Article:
_Asco: Elite of the Obscure, a Retrospective (1972-1987)_ arrives at the MUAC, Mexico City
The Museo Universitario de Arte Contemporáneo (MUAC), from the Universidad Nacional Autónoma de México (UNAM), will inaugurate on March 21st, the first retrospective of the conceptual and performance art collective ASCO.
This exhibition is organized by the Los Angeles County Museum of Art (LACMA) and the Williams College Museum of Art, with support of the Andy Warhol Foundation for the Visual Arts, the National Endowment for the Arts and the Robert Mapplethorpe Foundation.
Asco: Elite of the obscure, a retrospective 1972-1987 is the first exhibition to present the broad scope of work of the Chicano group Asco, that operated in Los Angeles between 1972 and 1987. The group of artists comprised Harry Gamboa Jr., Gronk, Willie F. Herron III and Patssi Valdez. Taking their name from the arresting Spanish word for repugnance and nausea, Asco used performance, public and multimedia art to respond to socially and politically turbulent times in Los Angeles and worldwide. The art collective was active until the mid 1980s, and grew to include the artists Diane Gamboa, Sean Carrillo, Daniel J. Martínez and Sandoval Teddy, among others.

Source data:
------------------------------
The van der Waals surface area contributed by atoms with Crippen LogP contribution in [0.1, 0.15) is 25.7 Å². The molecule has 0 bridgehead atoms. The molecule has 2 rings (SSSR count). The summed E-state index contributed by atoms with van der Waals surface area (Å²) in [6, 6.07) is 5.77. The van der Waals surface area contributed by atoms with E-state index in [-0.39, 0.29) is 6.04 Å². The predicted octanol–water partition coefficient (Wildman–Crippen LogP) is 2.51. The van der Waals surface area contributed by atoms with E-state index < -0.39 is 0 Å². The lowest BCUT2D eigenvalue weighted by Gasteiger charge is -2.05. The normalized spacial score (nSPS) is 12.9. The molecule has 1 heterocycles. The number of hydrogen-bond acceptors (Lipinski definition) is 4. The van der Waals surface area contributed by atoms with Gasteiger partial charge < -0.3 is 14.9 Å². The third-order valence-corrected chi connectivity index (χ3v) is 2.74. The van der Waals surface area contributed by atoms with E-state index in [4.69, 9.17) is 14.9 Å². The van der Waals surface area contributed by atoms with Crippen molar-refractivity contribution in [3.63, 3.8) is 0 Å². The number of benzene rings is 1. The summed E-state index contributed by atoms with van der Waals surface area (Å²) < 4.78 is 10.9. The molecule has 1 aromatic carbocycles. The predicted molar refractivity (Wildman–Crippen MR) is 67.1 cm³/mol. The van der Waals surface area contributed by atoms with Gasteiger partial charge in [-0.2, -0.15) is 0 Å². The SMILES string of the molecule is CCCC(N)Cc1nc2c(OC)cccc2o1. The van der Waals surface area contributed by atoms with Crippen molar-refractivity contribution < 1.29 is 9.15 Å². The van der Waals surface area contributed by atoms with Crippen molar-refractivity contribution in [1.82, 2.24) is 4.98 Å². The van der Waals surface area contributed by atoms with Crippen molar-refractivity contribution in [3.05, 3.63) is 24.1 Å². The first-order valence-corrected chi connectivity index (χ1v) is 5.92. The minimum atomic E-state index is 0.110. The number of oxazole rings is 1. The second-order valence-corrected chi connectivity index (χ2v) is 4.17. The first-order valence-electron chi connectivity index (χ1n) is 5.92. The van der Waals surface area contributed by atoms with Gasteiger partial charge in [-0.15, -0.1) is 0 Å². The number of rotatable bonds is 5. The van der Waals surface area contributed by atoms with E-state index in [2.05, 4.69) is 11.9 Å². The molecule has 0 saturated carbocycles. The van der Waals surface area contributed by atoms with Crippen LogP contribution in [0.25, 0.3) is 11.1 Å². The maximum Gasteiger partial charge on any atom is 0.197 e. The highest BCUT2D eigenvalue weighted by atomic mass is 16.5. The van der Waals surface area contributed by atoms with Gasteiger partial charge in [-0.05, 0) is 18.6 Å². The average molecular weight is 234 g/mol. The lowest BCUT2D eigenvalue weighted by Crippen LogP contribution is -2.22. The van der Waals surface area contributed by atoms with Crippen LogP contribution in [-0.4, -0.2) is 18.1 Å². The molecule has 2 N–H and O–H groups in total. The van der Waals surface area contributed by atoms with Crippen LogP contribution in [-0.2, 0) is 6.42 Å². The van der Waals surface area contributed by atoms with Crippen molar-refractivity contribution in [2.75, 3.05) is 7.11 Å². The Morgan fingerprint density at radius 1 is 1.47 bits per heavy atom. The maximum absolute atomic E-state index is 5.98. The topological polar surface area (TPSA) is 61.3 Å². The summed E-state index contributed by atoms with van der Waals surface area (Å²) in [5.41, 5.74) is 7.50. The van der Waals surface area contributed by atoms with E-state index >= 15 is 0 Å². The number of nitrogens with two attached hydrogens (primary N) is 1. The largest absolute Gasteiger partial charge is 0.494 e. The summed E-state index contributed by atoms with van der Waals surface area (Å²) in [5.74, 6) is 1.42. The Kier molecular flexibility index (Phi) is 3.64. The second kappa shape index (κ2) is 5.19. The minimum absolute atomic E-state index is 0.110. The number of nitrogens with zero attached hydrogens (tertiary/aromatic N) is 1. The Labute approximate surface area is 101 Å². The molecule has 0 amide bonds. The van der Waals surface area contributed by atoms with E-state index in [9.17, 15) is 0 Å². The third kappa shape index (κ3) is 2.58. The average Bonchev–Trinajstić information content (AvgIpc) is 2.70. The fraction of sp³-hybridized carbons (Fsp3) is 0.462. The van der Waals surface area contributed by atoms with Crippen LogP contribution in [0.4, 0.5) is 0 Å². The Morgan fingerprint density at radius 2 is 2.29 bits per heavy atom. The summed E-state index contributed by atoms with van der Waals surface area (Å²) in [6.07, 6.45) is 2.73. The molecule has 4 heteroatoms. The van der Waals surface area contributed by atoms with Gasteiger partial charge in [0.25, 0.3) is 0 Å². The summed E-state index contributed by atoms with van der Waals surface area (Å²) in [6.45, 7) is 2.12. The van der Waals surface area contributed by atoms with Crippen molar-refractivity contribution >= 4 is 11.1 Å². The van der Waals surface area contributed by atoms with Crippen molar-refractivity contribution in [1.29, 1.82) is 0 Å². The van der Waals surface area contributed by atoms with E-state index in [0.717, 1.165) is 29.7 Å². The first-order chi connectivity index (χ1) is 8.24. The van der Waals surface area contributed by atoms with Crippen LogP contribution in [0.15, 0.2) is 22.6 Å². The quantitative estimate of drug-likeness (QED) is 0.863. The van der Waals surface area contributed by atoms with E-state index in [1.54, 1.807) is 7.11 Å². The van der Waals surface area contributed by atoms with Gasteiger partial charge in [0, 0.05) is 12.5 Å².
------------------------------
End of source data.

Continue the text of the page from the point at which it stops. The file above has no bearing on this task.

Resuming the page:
Geographically and culturally segregated from the then emergent contemporary art scene in Los Angeles, and aesthetically distinct from Chicano art movement, Gamboa, Gronk, Herron and Valdez came together to explore and exploit the media without conceptual limits. Creating art using any and all methods available to them, Asco fused activism with performance in a process that expanded the scope of Chicano art.
The exhibition, curated by Rita González and C. Ondine Chavoya, shows the various aesthetic and critical tactics employed by the group. It includes video projections, sculpture, painting, performance and documentation, collage, postal art, photography and, in particular, their No-Movies: performances that invoke the formal codes of cinema with the aim of repeating their distribution and advertising strategies, but which are created for a still camera. The ultimate aim of the collective was to avail of its self-imposed exile in order to subvert the historical process that led to the idea of the Chicano as a blind spot for media and political and cultural institutions, and to create platforms of critical visibility for the Chicano community.